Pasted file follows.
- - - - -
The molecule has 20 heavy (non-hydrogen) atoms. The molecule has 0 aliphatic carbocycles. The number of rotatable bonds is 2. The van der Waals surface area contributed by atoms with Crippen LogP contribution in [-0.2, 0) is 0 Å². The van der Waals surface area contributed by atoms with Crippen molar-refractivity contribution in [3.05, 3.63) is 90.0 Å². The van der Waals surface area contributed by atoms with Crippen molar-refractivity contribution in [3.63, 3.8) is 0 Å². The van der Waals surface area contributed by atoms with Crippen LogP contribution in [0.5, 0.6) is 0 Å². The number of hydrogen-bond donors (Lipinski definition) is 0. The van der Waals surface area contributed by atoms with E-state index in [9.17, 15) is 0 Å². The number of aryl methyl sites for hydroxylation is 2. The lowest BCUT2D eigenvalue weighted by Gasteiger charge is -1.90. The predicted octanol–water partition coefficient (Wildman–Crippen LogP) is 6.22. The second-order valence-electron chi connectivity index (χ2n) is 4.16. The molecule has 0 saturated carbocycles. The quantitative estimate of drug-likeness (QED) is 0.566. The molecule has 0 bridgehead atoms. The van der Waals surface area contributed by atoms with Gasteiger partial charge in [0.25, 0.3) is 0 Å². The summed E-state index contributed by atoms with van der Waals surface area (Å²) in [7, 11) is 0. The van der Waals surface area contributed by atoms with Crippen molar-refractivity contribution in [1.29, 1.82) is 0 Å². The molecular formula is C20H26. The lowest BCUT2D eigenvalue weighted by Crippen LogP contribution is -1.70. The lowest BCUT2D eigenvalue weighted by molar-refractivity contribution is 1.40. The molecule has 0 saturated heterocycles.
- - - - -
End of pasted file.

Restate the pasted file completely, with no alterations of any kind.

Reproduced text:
The molecule has 20 heavy (non-hydrogen) atoms. The molecule has 0 aliphatic carbocycles. The number of rotatable bonds is 2. The van der Waals surface area contributed by atoms with Crippen LogP contribution in [-0.2, 0) is 0 Å². The van der Waals surface area contributed by atoms with Crippen molar-refractivity contribution in [3.05, 3.63) is 90.0 Å². The van der Waals surface area contributed by atoms with Crippen molar-refractivity contribution in [3.63, 3.8) is 0 Å². The van der Waals surface area contributed by atoms with Crippen LogP contribution in [0.5, 0.6) is 0 Å². The number of hydrogen-bond donors (Lipinski definition) is 0. The van der Waals surface area contributed by atoms with E-state index in [9.17, 15) is 0 Å². The number of aryl methyl sites for hydroxylation is 2. The lowest BCUT2D eigenvalue weighted by Gasteiger charge is -1.90. The predicted octanol–water partition coefficient (Wildman–Crippen LogP) is 6.22. The second-order valence-electron chi connectivity index (χ2n) is 4.16. The molecule has 0 saturated carbocycles. The quantitative estimate of drug-likeness (QED) is 0.566. The molecule has 0 bridgehead atoms. The van der Waals surface area contributed by atoms with Gasteiger partial charge in [0.25, 0.3) is 0 Å². The summed E-state index contributed by atoms with van der Waals surface area (Å²) in [7, 11) is 0. The van der Waals surface area contributed by atoms with Crippen molar-refractivity contribution in [1.29, 1.82) is 0 Å². The molecular formula is C20H26. The lowest BCUT2D eigenvalue weighted by Crippen LogP contribution is -1.70. The lowest BCUT2D eigenvalue weighted by molar-refractivity contribution is 1.40. The molecule has 0 saturated heterocycles.